This article was written in Spring 2015.
Three words to describe ‘Blind’ Dave Heeley are: inspirational, modest, and adventurous.
Dave is a keen, ultra-runner and the first blind person to complete seven marathons in seven days on seven continents. He completed Lands End to John O’Groats running 10 marathons in 10 days, and cycling between each stage. Not only that, but earlier this year he completed the toughest footrace on earth: Marathon Des Sables, (MDS) followed by his thirteenth Virgin London Marathon, and various ‘shorter’ races.
But Dave Heeley’s close friend Garry Wells from Wigan, has three alternative ways of describing him: “old, stubborn, [and] incredibly fit.”
Garry, met his close friend Dave at the London Marathon in 2004 when they were both running for Guide Dogs. After hearing Dave’s speech to the group of runners before the race, they had a chat and instantly hit it off.
Since then, Garry started running with Dave, and they have been running various road races, some for charity ever since.
He says: “I think it is good to give something back. When you do a lot of fundraising I have always felt that I should give something back to the community and people who have helped or donated.”
But going running with Dave is not as easy as it sounds. Although he is getting older now, at 58 he is incredibly fit. “As one of Dave’s four guides, we are all younger than him and we forget because he puts us to shame when he can out run us” he laughs.
“He has one stubborn mind-set; if he puts his mind to something he won’t stop until he has completed what he set out to do.”
“They can’t run on their own, and they can’t run with the guide dog, so it is nice to give something back to Dave and it gives me a great feeling to be able to do that.”
“But we help each other… I help Dave by giving him somebody to run with, but he helps me by pushing me further and faster, and that gives him a sense that he is helping somebody also, so it works both ways.”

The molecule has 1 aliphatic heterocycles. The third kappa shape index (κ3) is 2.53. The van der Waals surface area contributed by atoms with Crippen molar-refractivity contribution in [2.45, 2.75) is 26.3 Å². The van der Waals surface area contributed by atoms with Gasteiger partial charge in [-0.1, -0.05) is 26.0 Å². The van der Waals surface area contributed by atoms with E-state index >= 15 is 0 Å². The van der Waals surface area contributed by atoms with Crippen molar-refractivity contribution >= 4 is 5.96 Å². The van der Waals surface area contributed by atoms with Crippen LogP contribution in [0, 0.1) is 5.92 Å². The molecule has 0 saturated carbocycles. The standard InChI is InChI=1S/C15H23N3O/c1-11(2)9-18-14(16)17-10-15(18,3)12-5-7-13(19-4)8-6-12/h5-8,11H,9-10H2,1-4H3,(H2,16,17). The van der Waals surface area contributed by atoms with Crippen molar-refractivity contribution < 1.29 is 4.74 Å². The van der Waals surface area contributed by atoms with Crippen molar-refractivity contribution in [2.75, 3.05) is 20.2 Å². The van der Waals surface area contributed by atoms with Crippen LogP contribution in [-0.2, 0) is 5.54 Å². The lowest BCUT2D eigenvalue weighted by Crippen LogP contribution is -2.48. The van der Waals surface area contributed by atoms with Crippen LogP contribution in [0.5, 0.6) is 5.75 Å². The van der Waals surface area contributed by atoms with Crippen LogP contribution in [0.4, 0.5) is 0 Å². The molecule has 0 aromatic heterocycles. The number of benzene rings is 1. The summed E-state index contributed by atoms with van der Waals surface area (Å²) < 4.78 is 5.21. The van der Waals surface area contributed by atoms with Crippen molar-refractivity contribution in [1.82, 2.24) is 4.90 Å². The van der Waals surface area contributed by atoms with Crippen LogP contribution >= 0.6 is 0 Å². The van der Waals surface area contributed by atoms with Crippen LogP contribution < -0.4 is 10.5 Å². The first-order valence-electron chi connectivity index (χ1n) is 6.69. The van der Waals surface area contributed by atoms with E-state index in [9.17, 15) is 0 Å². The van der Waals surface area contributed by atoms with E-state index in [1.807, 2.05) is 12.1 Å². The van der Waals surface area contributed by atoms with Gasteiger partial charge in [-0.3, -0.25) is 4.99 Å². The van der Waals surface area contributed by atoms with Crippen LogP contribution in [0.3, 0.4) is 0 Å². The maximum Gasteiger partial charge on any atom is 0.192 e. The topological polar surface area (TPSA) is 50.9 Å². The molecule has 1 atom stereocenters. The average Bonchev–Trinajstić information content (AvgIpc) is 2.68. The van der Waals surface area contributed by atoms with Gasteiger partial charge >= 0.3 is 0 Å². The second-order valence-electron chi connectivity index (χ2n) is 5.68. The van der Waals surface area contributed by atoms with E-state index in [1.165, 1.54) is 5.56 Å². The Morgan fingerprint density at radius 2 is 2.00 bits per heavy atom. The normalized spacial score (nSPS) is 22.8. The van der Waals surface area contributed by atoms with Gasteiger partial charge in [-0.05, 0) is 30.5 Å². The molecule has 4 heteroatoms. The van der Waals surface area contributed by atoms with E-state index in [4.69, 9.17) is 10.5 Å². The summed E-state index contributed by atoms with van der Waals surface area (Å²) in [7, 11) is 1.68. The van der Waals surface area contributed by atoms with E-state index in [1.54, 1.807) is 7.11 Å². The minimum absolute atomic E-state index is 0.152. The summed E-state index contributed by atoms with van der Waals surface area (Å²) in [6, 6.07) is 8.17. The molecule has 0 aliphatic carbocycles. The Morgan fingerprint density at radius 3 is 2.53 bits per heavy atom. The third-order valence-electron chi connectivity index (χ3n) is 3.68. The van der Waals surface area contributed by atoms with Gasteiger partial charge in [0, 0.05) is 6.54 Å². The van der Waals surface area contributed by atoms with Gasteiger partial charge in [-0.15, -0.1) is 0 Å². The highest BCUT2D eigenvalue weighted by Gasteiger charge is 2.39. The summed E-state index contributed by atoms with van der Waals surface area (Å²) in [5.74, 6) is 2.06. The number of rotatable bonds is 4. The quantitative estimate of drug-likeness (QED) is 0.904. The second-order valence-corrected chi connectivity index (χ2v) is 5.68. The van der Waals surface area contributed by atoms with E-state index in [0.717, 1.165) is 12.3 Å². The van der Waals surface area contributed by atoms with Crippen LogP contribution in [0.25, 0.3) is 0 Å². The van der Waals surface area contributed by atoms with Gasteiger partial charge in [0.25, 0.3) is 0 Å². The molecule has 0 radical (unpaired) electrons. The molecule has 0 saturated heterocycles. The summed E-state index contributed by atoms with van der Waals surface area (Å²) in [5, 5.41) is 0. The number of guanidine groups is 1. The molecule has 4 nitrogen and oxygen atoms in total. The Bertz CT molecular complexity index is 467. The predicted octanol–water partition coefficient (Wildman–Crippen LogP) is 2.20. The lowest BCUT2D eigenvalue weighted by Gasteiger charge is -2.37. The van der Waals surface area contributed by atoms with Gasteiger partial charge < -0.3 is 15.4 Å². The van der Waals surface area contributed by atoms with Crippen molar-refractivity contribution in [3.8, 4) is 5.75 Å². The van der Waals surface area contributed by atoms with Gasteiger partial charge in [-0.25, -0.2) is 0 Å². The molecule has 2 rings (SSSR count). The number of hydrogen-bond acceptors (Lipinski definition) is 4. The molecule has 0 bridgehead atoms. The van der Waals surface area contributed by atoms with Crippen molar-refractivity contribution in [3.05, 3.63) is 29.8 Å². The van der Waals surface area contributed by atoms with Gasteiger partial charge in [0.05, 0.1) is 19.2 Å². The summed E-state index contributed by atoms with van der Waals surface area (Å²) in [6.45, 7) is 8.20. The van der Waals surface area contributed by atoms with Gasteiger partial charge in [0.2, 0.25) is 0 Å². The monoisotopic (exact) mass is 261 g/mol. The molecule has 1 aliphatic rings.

Now that Dave’s legs are slowly recovering from the Sahara Desert he says: “We have just a few charity runs: the Great North Run, and the Birmingham Half [Marathon] planned for the rest of the year; nothing too strenuous.”
Training for these types of endurance events includes normal marathon training, “no speed work, and especially for MDS, lots of hills and running through valleys. But we also did lots of walking, with MDS they change the course every year and this year it was unbelievably rocky underfoot, so it was very difficult for me.”
“It’s amazing how much the body can take, even when you get older it may take you a little bit longer, but it is amazing how much an individual can do.”
Each event stands out as being a gruelling challenge, but Dave says they were all difficult in their own way. “MDS was without a doubt the hardest, because there were so many elements to it: the heat, the length of time we were out for, and the terrain. Likewise, Lands End to John O’Groats was also extremely difficult because the whole team were only getting about four hours sleep each night; which meant a lot of the time we were running on empty, and every day we had to keep going.”
One question Dave could not answer was whether his sight has played a huge part in his life.
When Dave was at school he wanted to join the armed forces; but when he was diagnosed with Retina Pigmentosa in his teenage years and his eyesight began to deteriorate rapidly, and he could not do the typical things 18 year-olds could do like learn to drive, and continue to be the five year 1500m district champion.
He began to realise his dream was shattered of going into the army, and there was two paths he could take: the negative or the positive.
“I think the adventurer is still in me, and I probably would have still done some silly things like the endurance challenges because in the armed forces you get a lot of opportunities like that.”
“But that’s a very good question… who knows?”
Dave may not have fulfilled his ambition being in the armed forces, and with the dream of continuing into the Special Air Force (SAS). (And his wife Deb reminds him, that if he had gone into the army or the SAS, it’s likely he would be dead by now.)
However, what he has achieved, are things that even a lot of sighted people have not done. Dave learned skills in carpentry and wood turning, and he made all of his children’s bedroom furniture in his workshop. His current project is making a filing cabinet for his study. To name a few, he has been skiing, driven a tank in the Highlands, ridden a motorbike, abseiled, and skydived. He has the pleasure of a guide dog called Seamus who helps him get to his day to day errands, and as a result of his charity work, he has made close friends from all over the country like Garry, who on the odd occasion gets pulled up the hills by Dave.